Apple’s stock staged a remarkable recovery Tuesday making up all for all the losses from Monday, and then some. On Friday, AAPL closed at $373.75 and the carnage of Monday took it down 5.46% from there to close at $353.35.
As with Monday’s session, the volatility of Apple took it on a wild ride with more ups and downs than a good roller coaster, but in the last hour of trading, the stock shot up 19.61 points to close at $374.60, a gain of $20.80 (+5.89%). If you bailed yesterday from sheer terror, you would find it very hard to sit right now.
Are we surprised over this? In a word: No. Was there any logic to it all? Of course not. How, in an environment where S&P downgrades treasury bonds and the next day the market tanks with the only thing selling being treasury bonds can there be any logic? How, in a market where the Fed says that they will keep interest rates near zero until at least 2013, and the market tanks immediately—putting the Dow Jones Industrial Average (DJIA) into free-fall—can there be any logic? Take a look at Tuesday’s price action.
AAPL Chart for August 9th, 2011
In the market drops of both 2008—and even 1987—there was a great rebound within a few days. If you think yesterday was bad, go back to 1987 when the stock of our favorite fruit crashed 18% in one day on a downgrade from Morgan Stanley and RBC.
In fact, during the month of September of 2008, Apple dropped 35%. Did this reporter sell his? Of course not. Did a huge number of individual Apple stockholders sell theirs? It became a feeding frenzy to get out of Apple at any price.
On Black Monday, also known as October 19, 1987, the DJIA dropped 22.61% bringing it to 1738.74. Yes, we have our decimals right. We went from around 1800 to around 12,000 in just over 20 years. This speaks well of the resiliency of our markets. If you held onto your stock during both meltdowns and waited a bit, you would have done much better, for the most part, than selling into the widening pool of fear and greed and then buying when the waters looked safer.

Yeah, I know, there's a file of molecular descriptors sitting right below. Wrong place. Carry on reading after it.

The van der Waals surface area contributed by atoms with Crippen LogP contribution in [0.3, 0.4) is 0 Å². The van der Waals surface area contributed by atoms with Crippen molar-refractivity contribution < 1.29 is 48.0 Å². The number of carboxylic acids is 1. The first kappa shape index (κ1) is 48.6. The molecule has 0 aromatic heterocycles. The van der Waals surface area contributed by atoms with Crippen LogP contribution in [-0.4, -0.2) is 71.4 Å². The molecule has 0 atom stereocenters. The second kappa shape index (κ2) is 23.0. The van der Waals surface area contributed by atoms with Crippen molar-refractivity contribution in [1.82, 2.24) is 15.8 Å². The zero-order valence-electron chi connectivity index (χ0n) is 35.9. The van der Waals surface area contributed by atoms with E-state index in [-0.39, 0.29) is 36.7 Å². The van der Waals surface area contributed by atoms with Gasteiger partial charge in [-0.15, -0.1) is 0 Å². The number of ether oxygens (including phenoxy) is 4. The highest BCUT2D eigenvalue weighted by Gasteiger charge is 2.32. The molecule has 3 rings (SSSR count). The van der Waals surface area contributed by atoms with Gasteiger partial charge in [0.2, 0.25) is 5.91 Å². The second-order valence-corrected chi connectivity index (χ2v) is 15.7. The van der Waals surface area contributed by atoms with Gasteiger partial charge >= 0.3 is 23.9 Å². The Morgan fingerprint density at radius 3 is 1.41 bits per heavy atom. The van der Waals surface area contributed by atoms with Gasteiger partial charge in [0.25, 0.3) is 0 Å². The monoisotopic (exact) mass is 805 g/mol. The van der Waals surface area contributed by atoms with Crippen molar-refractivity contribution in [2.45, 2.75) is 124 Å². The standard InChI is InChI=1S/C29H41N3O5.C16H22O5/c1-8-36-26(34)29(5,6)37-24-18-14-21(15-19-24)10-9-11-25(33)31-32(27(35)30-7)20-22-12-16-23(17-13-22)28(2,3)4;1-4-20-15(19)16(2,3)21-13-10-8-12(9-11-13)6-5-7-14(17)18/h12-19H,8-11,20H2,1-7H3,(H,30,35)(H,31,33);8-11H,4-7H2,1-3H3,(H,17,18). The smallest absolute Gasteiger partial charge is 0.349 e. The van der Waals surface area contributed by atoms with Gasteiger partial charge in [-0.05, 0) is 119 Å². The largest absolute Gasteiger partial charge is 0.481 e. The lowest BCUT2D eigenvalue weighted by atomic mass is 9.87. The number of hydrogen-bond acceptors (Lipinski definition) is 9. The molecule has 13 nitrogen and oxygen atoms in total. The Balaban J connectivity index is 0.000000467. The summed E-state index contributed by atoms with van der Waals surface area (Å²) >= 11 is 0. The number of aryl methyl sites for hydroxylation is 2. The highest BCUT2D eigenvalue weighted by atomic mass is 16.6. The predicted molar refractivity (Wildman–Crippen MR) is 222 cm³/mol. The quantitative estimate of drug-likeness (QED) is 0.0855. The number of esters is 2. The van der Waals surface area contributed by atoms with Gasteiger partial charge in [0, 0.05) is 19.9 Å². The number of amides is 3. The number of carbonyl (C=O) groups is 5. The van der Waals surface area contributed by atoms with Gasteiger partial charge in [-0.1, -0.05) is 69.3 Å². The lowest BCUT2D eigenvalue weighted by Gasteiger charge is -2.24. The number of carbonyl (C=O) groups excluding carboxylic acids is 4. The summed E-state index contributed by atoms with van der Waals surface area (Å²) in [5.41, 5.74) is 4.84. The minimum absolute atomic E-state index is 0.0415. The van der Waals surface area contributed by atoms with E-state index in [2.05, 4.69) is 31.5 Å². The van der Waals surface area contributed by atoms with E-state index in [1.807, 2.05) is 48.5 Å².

Earlier today we noted that that the market cap of AAPL had overtaken that of Exxon-Mobil intra-day giving it the highest market cap of any stock on any market in the United States. Just to clarify a bit, a market cap or capitalization is the number of all the shares of that stock multiplied by the price of the stock. That’s pretty amazing when you think that only ten years ago, the market cap of AAPL gave it the position of 287 on the S&P 500, well under the middle. Today it’s ready for it’s close-up and likely to close at number one any day now.
Unfortunately, Exxon overtook Apple in the last hour of trading closing with a market cap of $348.3 billion. Apple had to settle for second place since all its stock was only worth $346.7 billion. But market caps are moving targets, and with a mere $1.6 billion to go, Apple is well positioned to be the top dog.
Can you believe how much money we’re talking about? We find it hard, too. Can you believe that Apple has more free cash than the United States of America? As I’m sure you’ve read, Apple has $76.2 billion while our penny-ante Government only can cough up $73.8 billion, and the Government can turn on the printing presses any time it wants. However, Apple can come out with the iPhone 5 any time it wants, which may be worth more than the Government printing presses. In this we are only being slightly facetious.
We remember when Michael Dell in 1987 told the Gartner Symposium when asked what should be done to fix Apple: “What would I do? I’d shut it down and give the money back to the shareholders.” An old Chinese proverb says “May you live in interesting times.” We think that we do.
Wall Street Journal Video discussing Exxon v. Apple Market Caps